Once at home, I tried my best to take my mind off of my foot and I did okay until I would feel movement and the anxiety would start all over again.  It took all of my will power not to look down and when I walked from one room to another, I made it a point to keep my head up and my eyes forward.  I can’t even begin to describe the thoughts that raced through my mind wreaking their havoc before being replaced by an even more worrisome thought.
To say I was in a stupor would have been putting it mildly and I prayed with all my might that whatever it was, Dr. Lentz would take care of it and heal me.  Each time the phone rang, I jumped and each time when I saw that it wasn’t Dr. Lentz, my heart and hopes dropped and I ignored the calls letting them go to my voicemail.  I was scared.
Emotionally and physically exhausted, I climbed into bed hoping beyond all hopes that I would fall asleep right away and that when I awoke in the morning, I would learn it was all a dream and everything was back to normal.  Part of my hopes was fulfilled. 
I did fall asleep right away but sometime during the night I was awakened by a weird noise.  Because the sound was so out of context with the usual noises where I live, it took a good moment for me to orient myself.  I opened my eyes and listened and realized the noise was emanating from my foot.  My first instinct was to kick the covers off and look but, to do so, meant having to face the reality of what was waiting under the covers and that was downright out of the question.  No way was I going to look at that….that thing.
As it turned out, sleep, that is, a deep restful sleep, did not come.  The noise was just too much to bear; to much to ignore; and too loud to block out.  Next morning, I was on the phone as soon as I figured the doctor’s office was open and apparently, there were instructions at the front desk that when I called to patch me right through to Dr. Lentz.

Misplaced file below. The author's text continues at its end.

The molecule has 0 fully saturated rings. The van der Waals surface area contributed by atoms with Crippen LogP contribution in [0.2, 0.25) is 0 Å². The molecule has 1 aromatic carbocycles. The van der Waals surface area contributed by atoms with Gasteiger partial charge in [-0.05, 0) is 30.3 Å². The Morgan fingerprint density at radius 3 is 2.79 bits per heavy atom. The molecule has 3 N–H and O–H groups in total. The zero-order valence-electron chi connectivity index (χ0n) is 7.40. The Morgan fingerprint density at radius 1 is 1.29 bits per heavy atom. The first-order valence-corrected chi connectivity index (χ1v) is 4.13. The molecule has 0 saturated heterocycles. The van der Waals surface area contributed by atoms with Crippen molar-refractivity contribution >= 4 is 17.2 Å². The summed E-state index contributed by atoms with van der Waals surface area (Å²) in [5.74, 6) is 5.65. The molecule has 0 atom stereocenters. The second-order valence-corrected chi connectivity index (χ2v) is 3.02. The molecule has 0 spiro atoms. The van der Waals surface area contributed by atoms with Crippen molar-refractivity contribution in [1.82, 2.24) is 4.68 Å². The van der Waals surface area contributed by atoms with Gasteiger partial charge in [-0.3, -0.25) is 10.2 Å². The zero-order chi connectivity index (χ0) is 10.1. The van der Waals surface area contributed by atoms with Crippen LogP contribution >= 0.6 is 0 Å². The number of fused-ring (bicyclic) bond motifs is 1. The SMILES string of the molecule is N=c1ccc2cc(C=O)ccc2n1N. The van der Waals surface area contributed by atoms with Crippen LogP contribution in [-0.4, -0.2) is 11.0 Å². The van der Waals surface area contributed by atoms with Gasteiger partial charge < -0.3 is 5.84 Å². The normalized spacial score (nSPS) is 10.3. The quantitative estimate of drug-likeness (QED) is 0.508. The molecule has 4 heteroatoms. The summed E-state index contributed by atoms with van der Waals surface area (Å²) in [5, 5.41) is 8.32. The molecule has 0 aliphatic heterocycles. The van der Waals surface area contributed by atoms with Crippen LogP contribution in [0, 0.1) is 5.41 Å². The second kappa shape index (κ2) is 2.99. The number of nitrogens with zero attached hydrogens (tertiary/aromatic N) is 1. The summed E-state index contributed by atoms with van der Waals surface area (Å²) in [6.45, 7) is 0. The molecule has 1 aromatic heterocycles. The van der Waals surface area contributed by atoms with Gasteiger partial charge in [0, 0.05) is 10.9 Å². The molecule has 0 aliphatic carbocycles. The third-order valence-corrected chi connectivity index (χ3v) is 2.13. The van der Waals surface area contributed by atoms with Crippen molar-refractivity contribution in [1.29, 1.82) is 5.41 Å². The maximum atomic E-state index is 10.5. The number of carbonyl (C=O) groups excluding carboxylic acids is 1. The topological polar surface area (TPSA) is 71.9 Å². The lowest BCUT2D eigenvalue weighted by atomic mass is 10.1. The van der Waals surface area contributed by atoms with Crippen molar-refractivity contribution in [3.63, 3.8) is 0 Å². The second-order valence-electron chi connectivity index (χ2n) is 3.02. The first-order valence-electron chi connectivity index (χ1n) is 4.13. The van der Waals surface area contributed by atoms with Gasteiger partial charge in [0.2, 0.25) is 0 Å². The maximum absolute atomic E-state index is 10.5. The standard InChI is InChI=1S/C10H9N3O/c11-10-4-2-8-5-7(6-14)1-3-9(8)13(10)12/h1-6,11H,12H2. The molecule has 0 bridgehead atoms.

“How are you doing, Ellie?” Dr. Lentz’s cheerful voice echoed through the receiver.
“Not too well,” I responded.  “That damn thing drove me crazy all night and no matter how hard I tried, I couldn’t get to sleep.  Did you get any answers yet?”
I heard him take a deep breath and let out a long sigh.  “No.  Well not definitively anyway.  But I did find something from an old medical book I found when I was taking courses.  I’m not sure whether it is your situation or not so I called an old friend and am waiting for a response from him.  Why don’t you come into the office as soon as you can; there’s a couple questions I need to ask you.”
His words were somewhat encouraging while at the same time held a sense of foreboding.  I couldn’t tell which because the tone of his voice was too matter of fact to formulate a definite opinion.  Less than fifteen minutes later, I was sitting in the waiting room waiting to hear what he had to say.  I could feel my heart rate increasing and figured my blood pressure had to be going through the roof yet that seemed to pale with everything else that was taking place.
The somber look on Dr. Lentz’s face when he entered the room caused my body to tense ever more.  He was carrying a folder and from his disheveled appearance, I guessed he had spent most of the night, if not all of it, doing research.
I tried to lighten the atmosphere.  “You spent the night partying, huh.”
He smiled weakly then sat down and opened the folder.  Just then, the phone rang and I jumped.  He lifted the receiver and said, “Put him through.”
“Hi Tim, what was you able to find out?  Mmhmm, yeah, yeah that’s what I thought.  Actually, she’s sitting here right now.  Hold on, I’ll ask her.”
He turned to me.  “What kind of noises did you hear last night?”
I thought for a moment.  “I not sure what kind of a noise it was.  It was strange is the only way I can describe it.”